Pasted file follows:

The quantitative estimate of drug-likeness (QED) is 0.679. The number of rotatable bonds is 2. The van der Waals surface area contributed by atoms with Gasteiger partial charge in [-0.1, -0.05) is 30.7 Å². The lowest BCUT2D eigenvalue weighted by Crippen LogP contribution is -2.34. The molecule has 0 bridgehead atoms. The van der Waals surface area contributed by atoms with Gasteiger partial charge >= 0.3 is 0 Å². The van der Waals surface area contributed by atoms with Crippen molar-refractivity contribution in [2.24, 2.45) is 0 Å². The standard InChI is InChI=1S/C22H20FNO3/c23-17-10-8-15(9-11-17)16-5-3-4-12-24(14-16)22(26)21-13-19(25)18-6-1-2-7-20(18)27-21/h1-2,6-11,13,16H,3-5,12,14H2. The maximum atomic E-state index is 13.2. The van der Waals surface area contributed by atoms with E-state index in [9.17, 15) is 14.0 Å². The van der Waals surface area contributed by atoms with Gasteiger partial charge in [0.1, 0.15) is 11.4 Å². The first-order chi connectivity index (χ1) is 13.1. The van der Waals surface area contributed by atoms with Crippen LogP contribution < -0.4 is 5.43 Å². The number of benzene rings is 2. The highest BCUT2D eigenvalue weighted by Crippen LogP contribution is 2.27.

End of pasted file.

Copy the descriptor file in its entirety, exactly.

The quantitative estimate of drug-likeness (QED) is 0.679. The number of rotatable bonds is 2. The van der Waals surface area contributed by atoms with Gasteiger partial charge in [-0.1, -0.05) is 30.7 Å². The lowest BCUT2D eigenvalue weighted by Crippen LogP contribution is -2.34. The molecule has 0 bridgehead atoms. The van der Waals surface area contributed by atoms with Gasteiger partial charge >= 0.3 is 0 Å². The van der Waals surface area contributed by atoms with Crippen molar-refractivity contribution in [2.24, 2.45) is 0 Å². The standard InChI is InChI=1S/C22H20FNO3/c23-17-10-8-15(9-11-17)16-5-3-4-12-24(14-16)22(26)21-13-19(25)18-6-1-2-7-20(18)27-21/h1-2,6-11,13,16H,3-5,12,14H2. The maximum atomic E-state index is 13.2. The van der Waals surface area contributed by atoms with E-state index in [9.17, 15) is 14.0 Å². The van der Waals surface area contributed by atoms with Gasteiger partial charge in [0.1, 0.15) is 11.4 Å². The first-order chi connectivity index (χ1) is 13.1. The van der Waals surface area contributed by atoms with Crippen LogP contribution < -0.4 is 5.43 Å². The number of benzene rings is 2. The highest BCUT2D eigenvalue weighted by Crippen LogP contribution is 2.27.